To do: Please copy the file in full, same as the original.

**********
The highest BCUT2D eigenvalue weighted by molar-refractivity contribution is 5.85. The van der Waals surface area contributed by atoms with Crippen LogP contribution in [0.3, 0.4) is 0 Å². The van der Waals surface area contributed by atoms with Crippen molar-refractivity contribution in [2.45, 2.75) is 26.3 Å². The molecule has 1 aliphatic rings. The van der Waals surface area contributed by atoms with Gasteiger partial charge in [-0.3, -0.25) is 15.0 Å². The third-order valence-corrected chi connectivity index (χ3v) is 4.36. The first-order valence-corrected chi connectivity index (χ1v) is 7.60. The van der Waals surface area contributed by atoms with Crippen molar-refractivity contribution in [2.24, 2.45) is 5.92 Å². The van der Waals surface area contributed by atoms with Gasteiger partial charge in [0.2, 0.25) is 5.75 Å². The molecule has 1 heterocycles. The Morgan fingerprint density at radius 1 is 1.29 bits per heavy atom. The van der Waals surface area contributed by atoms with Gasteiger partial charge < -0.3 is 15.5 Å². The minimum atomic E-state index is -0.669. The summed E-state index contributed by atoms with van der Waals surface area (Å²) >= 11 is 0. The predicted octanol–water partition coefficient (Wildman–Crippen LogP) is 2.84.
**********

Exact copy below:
The highest BCUT2D eigenvalue weighted by molar-refractivity contribution is 5.85. The van der Waals surface area contributed by atoms with Crippen LogP contribution in [0.3, 0.4) is 0 Å². The van der Waals surface area contributed by atoms with Crippen molar-refractivity contribution in [2.45, 2.75) is 26.3 Å². The molecule has 1 aliphatic rings. The van der Waals surface area contributed by atoms with Gasteiger partial charge in [-0.3, -0.25) is 15.0 Å². The third-order valence-corrected chi connectivity index (χ3v) is 4.36. The first-order valence-corrected chi connectivity index (χ1v) is 7.60. The van der Waals surface area contributed by atoms with Crippen molar-refractivity contribution in [2.24, 2.45) is 5.92 Å². The van der Waals surface area contributed by atoms with Gasteiger partial charge in [0.2, 0.25) is 5.75 Å². The molecule has 1 heterocycles. The Morgan fingerprint density at radius 1 is 1.29 bits per heavy atom. The van der Waals surface area contributed by atoms with Gasteiger partial charge < -0.3 is 15.5 Å². The minimum atomic E-state index is -0.669. The summed E-state index contributed by atoms with van der Waals surface area (Å²) >= 11 is 0. The predicted octanol–water partition coefficient (Wildman–Crippen LogP) is 2.84.